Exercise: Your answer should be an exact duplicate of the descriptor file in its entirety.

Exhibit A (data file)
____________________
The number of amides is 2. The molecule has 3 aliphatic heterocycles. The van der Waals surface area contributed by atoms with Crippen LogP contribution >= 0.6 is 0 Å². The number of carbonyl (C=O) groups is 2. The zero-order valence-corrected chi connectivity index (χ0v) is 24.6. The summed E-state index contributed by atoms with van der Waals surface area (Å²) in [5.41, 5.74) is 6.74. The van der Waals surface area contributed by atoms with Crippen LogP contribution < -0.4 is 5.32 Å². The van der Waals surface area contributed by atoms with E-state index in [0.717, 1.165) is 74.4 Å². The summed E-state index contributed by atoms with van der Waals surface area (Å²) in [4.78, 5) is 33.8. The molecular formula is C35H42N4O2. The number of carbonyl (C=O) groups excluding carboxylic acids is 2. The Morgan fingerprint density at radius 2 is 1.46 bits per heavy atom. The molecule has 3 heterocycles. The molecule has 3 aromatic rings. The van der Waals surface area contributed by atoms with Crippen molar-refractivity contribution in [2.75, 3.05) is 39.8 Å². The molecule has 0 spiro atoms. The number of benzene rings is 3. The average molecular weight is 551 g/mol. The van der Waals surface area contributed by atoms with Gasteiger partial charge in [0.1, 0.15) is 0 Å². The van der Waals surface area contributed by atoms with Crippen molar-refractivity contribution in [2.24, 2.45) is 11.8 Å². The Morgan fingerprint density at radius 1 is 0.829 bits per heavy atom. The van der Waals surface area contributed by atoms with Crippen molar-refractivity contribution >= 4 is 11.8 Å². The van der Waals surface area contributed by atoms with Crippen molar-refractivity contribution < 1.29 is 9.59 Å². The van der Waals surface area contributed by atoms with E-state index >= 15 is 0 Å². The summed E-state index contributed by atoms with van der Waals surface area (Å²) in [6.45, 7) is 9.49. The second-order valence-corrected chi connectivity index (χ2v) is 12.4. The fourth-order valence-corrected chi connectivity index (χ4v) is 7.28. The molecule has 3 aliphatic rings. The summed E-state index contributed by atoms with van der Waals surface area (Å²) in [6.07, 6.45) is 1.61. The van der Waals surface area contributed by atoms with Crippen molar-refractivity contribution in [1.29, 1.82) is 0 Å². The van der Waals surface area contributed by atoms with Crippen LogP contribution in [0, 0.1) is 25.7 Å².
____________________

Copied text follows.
The number of amides is 2. The molecule has 3 aliphatic heterocycles. The van der Waals surface area contributed by atoms with Crippen LogP contribution >= 0.6 is 0 Å². The number of carbonyl (C=O) groups is 2. The zero-order valence-corrected chi connectivity index (χ0v) is 24.6. The summed E-state index contributed by atoms with van der Waals surface area (Å²) in [5.41, 5.74) is 6.74. The van der Waals surface area contributed by atoms with Crippen LogP contribution < -0.4 is 5.32 Å². The van der Waals surface area contributed by atoms with E-state index in [0.717, 1.165) is 74.4 Å². The summed E-state index contributed by atoms with van der Waals surface area (Å²) in [4.78, 5) is 33.8. The molecular formula is C35H42N4O2. The number of carbonyl (C=O) groups excluding carboxylic acids is 2. The Morgan fingerprint density at radius 2 is 1.46 bits per heavy atom. The molecule has 3 heterocycles. The molecule has 3 aromatic rings. The van der Waals surface area contributed by atoms with Crippen molar-refractivity contribution in [2.75, 3.05) is 39.8 Å². The molecule has 0 spiro atoms. The number of benzene rings is 3. The average molecular weight is 551 g/mol. The van der Waals surface area contributed by atoms with Gasteiger partial charge in [0.1, 0.15) is 0 Å². The van der Waals surface area contributed by atoms with Crippen molar-refractivity contribution in [2.24, 2.45) is 11.8 Å². The Morgan fingerprint density at radius 1 is 0.829 bits per heavy atom. The van der Waals surface area contributed by atoms with Crippen molar-refractivity contribution >= 4 is 11.8 Å². The van der Waals surface area contributed by atoms with Crippen molar-refractivity contribution < 1.29 is 9.59 Å². The van der Waals surface area contributed by atoms with E-state index >= 15 is 0 Å². The summed E-state index contributed by atoms with van der Waals surface area (Å²) in [6.45, 7) is 9.49. The second-order valence-corrected chi connectivity index (χ2v) is 12.4. The fourth-order valence-corrected chi connectivity index (χ4v) is 7.28. The molecule has 3 aliphatic rings. The summed E-state index contributed by atoms with van der Waals surface area (Å²) in [6.07, 6.45) is 1.61. The van der Waals surface area contributed by atoms with Crippen molar-refractivity contribution in [1.29, 1.82) is 0 Å². The van der Waals surface area contributed by atoms with Crippen LogP contribution in [0, 0.1) is 25.7 Å².